Could try Crepuscule

I ordered the diploid and triploid yellow hybrid musks years ago. The ones I got (Danae, Daybreak, etc.) were all lanky and didn’t bloom that great for me and with hardiness issues here, I lost them… Some other ideas are to consider Creme Brulee. I tried to count it and didn’t have the best cells, but from what I could see it looks diploid. Golden Angel is a nice triploid with some fertility. I crossed polys onto it and got diploid offspring. Unfortunately, they were washed out peaches, but maybe with the right male the yellow would be stronger. I have a haploid (diploid) of Rise N Shine (unfertilized egg developed into an embryo) with fertility that is yellow I’m going to try to cross with healthy polys. It isn’t very healthy itself, but could be a good link. The diploid yellow single blooming species like R. hugonis and R. primula have been very very hard for me to get viable hybrids of with modern repeat bloomers. There are a couple very confused hybrids with rugosas I’ve been able to get. They don’t bloom very well, but are healthy and pretty with intermediate foliage and stems. Topaz Jewel is diploid, but has been a little tough to get seedlings from for me. People do have some hybrids of it though. Maybe crossing Persian Yellow (triploid, I counted cells multiple times from shoot apical meristems, older literature report it is tetraploid) onto diploids may be able to produce some rich yellow diploids.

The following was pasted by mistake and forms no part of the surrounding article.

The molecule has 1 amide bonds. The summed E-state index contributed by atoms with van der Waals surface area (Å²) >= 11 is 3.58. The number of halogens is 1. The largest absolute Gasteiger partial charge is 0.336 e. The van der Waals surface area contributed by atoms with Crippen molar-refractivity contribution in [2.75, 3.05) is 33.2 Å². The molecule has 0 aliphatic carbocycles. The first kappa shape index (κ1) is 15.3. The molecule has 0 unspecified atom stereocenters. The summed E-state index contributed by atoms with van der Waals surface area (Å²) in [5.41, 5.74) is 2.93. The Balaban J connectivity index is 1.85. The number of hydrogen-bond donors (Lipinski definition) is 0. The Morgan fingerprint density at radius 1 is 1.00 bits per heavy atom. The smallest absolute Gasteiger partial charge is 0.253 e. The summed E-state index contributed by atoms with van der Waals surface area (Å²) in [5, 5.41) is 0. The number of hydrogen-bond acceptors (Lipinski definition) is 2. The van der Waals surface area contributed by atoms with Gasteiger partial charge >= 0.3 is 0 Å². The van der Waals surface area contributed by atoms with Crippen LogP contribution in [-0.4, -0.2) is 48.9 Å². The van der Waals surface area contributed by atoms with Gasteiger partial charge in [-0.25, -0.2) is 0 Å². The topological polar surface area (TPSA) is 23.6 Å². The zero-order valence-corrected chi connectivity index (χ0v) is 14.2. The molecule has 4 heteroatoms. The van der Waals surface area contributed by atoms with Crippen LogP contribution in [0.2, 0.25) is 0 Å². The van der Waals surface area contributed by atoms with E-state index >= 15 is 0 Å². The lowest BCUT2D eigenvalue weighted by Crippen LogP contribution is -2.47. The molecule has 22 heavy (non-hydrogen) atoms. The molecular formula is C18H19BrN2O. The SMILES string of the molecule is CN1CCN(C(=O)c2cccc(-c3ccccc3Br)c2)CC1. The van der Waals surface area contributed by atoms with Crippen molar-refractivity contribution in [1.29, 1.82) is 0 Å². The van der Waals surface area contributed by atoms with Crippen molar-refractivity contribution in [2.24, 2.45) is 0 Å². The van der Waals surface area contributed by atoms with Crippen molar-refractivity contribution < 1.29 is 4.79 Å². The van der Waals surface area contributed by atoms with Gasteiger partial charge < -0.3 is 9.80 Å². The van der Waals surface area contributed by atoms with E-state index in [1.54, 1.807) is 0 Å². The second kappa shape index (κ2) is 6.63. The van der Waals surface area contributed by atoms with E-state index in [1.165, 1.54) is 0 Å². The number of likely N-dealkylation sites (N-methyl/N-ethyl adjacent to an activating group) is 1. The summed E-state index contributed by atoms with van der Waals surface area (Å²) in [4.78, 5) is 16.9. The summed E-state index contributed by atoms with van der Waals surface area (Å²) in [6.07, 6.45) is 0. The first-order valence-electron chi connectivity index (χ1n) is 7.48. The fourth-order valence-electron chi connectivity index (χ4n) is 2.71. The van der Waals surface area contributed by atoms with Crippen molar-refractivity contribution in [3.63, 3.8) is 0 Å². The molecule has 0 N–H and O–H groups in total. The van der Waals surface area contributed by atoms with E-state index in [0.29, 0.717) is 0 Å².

My hope with this haploid of Rise N Shine is to hopefully at least get some apricot colored hybrids of it crossed with healthy pink polys.

“For a positive diploid play try Fortunes Double Yellow. Paul Barden has remarkable seedlings from Fortuniana by Joycie.”

Good lord, no…don’t go there. (and I think Don meant ‘Fortune’s Yellow’ in the second instance, not ‘Fortuniana’, since I have never used ‘Fortuniana’)

Yes, I got some interesting seedlings using ‘Fortune’s Yellow’ on ‘Joycie’, but I lost all but two of the nearly 20 large seedlings one winter when the temps dropped to 20F for five nights. Yes, thats right; it took only 20F nights to kill the majority of these seedlings. So, from a hardiness perspective, ‘Fortune’s Yellow’ isn’t going to do you any favors.